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A simple scenario. User logs in through the form baked by some high level framework (rails let's say) and starts chatting. Chat is erlang-written and only authenticated users can participate in. That means, every request (containing some session id) comming from client side needs to be verified (authenticated) inside erlang code somehow. Obviously erlang knows nothing about logged users and needs to ask framework for this information.

The question is how to design the communication between erlang and framework to not cause additional bottlenecks?

I was thinking about storing session ids in erlang as well. but additional effort related with synchronization (when new users log in) and session timeouts causes headache.

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There is nothing like free lunch in this case. If you will keep authentication authority outside erlang you would have to deal with all this headache. You can provide some caching inside erlang to improve speed but it will be bottleneck and also you have to deal with all cache coherency issues. IMHO best solution is make erlang authentication authority and provide authentication for high level framework.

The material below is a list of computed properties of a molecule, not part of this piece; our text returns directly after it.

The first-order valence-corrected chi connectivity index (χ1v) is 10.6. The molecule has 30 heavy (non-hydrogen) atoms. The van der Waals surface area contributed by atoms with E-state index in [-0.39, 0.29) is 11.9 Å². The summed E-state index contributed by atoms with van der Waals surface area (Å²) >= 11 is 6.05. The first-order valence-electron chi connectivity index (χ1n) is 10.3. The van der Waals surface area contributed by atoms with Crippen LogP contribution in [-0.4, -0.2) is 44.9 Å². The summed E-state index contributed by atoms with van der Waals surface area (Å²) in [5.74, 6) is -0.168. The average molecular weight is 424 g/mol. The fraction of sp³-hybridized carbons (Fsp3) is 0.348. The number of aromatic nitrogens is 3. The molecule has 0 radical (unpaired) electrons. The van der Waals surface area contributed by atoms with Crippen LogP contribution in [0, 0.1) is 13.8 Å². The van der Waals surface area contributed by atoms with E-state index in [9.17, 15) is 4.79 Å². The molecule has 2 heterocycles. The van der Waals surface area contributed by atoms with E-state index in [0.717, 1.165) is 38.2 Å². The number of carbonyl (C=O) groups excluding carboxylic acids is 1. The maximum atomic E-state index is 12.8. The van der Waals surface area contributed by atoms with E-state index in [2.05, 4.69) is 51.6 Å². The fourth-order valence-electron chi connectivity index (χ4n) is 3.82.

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i just realised that the only problem with maintaining such a cache are actually sessions timeouts. actions like adding new cache entry (when user logs in), removing existing entry (when user logs out) are trivial, but detecting when user's session expires and purging the cache seems to be a real challenge. – Michal May 12 '11 at 8:39

If we are talking about Rails, I believe it is possible to connect to the same database from Erlang and retrieve session data from sessions table (provided you are using db as session storage). You can even pass data to Rails this way.

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that would be a nice solution (especially when using couch db) but it also means quering database each time the request comes in. this is the bottleneck i want to avoid. – Michal May 12 '11 at 8:21

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